Do you remember the sinking feeling when you've lost an item that is precious to you?
Over the years a number of things have gone missing on me and I'm always surprised that the sinking feeling that follows never loses it's intensity.
In high school my steady boyfriend lost my class ring on a golf course. Unfortunately I'd only worn it for a couple weeks before we exchanged rings and several weeks later it went lost. I often wonder if some hapless golfer found it at the 7th tee.
On our trip to Arkansas in the fall we engaged in our tradition of going to dinner with our friends and celebrating our birthdays. Since we only see this couple once or twice a year, a communal birthday party makes sense. This year my mother was along on the trip with us.
At dinner we exchanged gifts. My friend and I have a long standing tradition of giving pink flamingos to each other and over time it's more of a challenge to find these items. This year she gifted me with pink flamingo slippers in a lovely gift bag. My 80-yr. old mother gave me something very precious. Tucked inside my birthday card was a small collection of old photos. She knew I would treasure these images of my grandmother and her friends. These were strong, independent and highly Bohemian women in a time when this was not the norm.
Also, my mom had included the only known photograph of my maternal great-grandparents.
The handbag I'd brought to dinner was very small and I remember thinking, "I must be careful with these photos." Shortly after this, disaster struck. We left the restaurant, packed up our suitcases and left for home the next morning. When I unpacked the bags I couldn't locate the birthdays cards and the photographs. I literally tore everything apart. There was some paperwork from the architect and some sightseeing and travel brochures but the cards were nowhere to be found.
My mind grasped to recall my actions from the moment I left the dinner table to the time I'd returned home. We had ridden in our friend's van so I called her immediately and asked if she'd check the floor and under the seats. Nothing. I was starting to panic and that heavy feeling was setting in.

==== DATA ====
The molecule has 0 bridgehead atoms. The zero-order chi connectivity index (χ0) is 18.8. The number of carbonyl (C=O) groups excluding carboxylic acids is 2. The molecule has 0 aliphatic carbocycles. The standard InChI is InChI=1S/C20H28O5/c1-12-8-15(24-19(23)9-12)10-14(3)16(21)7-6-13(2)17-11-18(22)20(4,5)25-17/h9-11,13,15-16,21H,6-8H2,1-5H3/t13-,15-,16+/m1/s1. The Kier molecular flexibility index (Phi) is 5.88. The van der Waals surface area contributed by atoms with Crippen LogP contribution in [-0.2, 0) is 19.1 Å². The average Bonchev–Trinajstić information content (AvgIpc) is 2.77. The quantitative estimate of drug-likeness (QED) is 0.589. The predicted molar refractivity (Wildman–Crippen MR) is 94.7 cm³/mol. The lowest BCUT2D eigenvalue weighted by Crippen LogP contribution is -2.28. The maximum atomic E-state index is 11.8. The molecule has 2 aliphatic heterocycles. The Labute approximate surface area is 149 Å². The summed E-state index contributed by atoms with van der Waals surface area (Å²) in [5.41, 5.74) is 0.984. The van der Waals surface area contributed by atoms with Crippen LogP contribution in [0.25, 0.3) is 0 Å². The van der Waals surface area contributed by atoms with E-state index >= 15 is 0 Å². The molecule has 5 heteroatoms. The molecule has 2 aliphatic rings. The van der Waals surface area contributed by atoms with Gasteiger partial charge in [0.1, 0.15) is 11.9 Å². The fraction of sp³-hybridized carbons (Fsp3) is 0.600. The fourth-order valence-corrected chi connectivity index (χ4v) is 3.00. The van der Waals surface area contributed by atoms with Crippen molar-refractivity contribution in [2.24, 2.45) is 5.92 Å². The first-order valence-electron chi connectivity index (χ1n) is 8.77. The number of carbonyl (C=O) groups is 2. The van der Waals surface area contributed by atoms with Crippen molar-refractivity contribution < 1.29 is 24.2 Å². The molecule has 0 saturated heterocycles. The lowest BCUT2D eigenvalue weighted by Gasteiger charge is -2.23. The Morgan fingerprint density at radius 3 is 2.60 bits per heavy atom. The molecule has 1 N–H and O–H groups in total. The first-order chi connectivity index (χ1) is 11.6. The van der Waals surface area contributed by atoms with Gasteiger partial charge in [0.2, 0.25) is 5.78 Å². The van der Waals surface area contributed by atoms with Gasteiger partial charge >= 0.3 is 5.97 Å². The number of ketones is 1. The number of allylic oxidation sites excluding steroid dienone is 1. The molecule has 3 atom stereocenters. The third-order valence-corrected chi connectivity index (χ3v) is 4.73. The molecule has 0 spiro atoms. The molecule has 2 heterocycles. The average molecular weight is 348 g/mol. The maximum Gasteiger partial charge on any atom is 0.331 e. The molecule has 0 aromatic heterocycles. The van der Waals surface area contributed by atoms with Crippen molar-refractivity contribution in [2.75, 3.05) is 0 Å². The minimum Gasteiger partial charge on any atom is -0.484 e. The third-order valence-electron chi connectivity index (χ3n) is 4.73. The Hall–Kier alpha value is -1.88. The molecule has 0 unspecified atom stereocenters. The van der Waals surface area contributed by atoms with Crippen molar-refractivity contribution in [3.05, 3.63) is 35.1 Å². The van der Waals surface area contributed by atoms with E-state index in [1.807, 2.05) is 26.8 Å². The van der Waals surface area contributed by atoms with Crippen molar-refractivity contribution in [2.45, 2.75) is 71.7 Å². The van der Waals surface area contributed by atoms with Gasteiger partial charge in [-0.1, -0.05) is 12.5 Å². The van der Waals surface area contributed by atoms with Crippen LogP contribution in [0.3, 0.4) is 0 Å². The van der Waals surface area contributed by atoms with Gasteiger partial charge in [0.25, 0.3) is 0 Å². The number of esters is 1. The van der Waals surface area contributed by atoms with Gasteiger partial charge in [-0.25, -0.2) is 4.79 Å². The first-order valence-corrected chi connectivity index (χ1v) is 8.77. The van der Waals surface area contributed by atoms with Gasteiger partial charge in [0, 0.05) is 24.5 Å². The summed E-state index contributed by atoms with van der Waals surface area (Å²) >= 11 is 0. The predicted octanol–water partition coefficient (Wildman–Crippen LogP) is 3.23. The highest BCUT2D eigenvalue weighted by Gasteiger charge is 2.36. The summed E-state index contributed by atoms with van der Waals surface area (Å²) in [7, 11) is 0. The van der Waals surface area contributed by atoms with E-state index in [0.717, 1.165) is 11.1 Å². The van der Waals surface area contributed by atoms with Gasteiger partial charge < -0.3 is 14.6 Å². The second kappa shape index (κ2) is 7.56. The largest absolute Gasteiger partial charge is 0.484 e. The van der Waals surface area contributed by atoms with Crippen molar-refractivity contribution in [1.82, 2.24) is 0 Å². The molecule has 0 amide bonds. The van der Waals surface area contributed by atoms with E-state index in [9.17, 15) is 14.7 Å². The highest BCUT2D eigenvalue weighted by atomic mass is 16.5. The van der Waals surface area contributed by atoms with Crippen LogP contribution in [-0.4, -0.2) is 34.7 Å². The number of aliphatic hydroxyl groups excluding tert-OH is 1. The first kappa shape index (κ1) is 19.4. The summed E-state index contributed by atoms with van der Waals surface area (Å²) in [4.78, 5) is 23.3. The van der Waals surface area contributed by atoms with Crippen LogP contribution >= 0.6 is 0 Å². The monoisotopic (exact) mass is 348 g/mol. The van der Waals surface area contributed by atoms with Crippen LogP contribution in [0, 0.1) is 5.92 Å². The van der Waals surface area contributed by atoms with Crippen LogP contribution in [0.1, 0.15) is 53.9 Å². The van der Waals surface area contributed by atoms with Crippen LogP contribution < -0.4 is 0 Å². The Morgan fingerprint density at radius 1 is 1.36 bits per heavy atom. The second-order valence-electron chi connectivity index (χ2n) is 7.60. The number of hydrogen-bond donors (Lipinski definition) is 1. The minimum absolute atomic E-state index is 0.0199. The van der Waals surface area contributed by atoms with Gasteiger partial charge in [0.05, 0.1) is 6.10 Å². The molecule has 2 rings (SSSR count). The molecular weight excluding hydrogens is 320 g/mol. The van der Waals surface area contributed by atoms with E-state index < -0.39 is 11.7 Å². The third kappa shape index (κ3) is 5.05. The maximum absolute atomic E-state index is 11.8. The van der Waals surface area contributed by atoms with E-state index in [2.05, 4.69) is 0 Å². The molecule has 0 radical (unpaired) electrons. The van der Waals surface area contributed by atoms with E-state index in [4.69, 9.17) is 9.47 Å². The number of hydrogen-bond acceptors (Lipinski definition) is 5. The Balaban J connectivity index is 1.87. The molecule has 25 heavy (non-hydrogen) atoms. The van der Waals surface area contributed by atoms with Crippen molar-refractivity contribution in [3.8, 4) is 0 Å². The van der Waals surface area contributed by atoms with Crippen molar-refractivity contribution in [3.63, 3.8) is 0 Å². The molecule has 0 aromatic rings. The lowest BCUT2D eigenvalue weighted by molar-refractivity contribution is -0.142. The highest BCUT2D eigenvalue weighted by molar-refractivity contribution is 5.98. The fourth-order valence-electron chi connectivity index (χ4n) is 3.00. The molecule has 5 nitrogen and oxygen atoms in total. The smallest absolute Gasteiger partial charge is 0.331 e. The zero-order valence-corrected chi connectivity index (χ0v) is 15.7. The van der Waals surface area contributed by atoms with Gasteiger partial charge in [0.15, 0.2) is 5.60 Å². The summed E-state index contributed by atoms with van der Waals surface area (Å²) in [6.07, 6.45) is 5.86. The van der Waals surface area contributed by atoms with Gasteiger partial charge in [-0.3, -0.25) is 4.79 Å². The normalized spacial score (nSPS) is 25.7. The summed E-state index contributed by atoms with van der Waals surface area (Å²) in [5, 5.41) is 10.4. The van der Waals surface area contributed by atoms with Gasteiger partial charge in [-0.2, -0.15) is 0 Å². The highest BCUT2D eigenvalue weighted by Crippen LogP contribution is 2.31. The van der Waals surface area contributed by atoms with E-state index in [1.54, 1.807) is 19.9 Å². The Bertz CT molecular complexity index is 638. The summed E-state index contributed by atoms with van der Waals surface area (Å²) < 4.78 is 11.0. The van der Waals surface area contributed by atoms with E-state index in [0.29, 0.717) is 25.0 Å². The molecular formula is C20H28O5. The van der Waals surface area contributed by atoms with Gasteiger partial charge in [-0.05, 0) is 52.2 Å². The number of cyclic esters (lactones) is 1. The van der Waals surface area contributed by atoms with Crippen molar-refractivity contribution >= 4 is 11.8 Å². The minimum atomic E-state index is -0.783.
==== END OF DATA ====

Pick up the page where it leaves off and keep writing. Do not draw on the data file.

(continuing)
I called the restaurant and asked the hostess if anyone had turned in a couple envelopes on Saturday evening. She checked with the management and came up empty. I sat alone in my bedroom imagining a bus boy tossing envelopes in the trash. In my mind the precious images were sitting in a landfill in Hot Springs, Arkansas, lost forever.
I couldn't image any way that these photos could make it back to my hands. What combination of events would need to take place for that to happen? From that landfill......to my hands.
Several days later my mother called and launched into a conversation about the pictures. I was literally sick to my stomach. I couldn't tell her what had happened and I hoped that she would never ask me to pull them out during one of her visits.
At some point I had to quit projecting my "story" about what had happened to the photos. It was a sad and final outcome. I decided instead to have faith that either the photos were in the hands of someone who would see them as something of value, or that someday I'd find them.
The photos entered the realm of prodigal, and I viewed the entire experience as one of those small tests of faith.
The months passed and occasionally I'd think about the photos and the quick glimpse I'd had of them before I tucked them back in the envelope. The weather cooled and I went to the back of my closet to retrieve the warm, pink flamingo slippers, the gift from my friend. As I pulled them from the gift bag, two envelopes fell out. The prodigal photographs had been home all along. I didn't cry at their discovery but I felt light, as if the heavy weight of my responsibility for their loss had been lifted.
I think we've all had these types of experiences. Have you lost a precious item?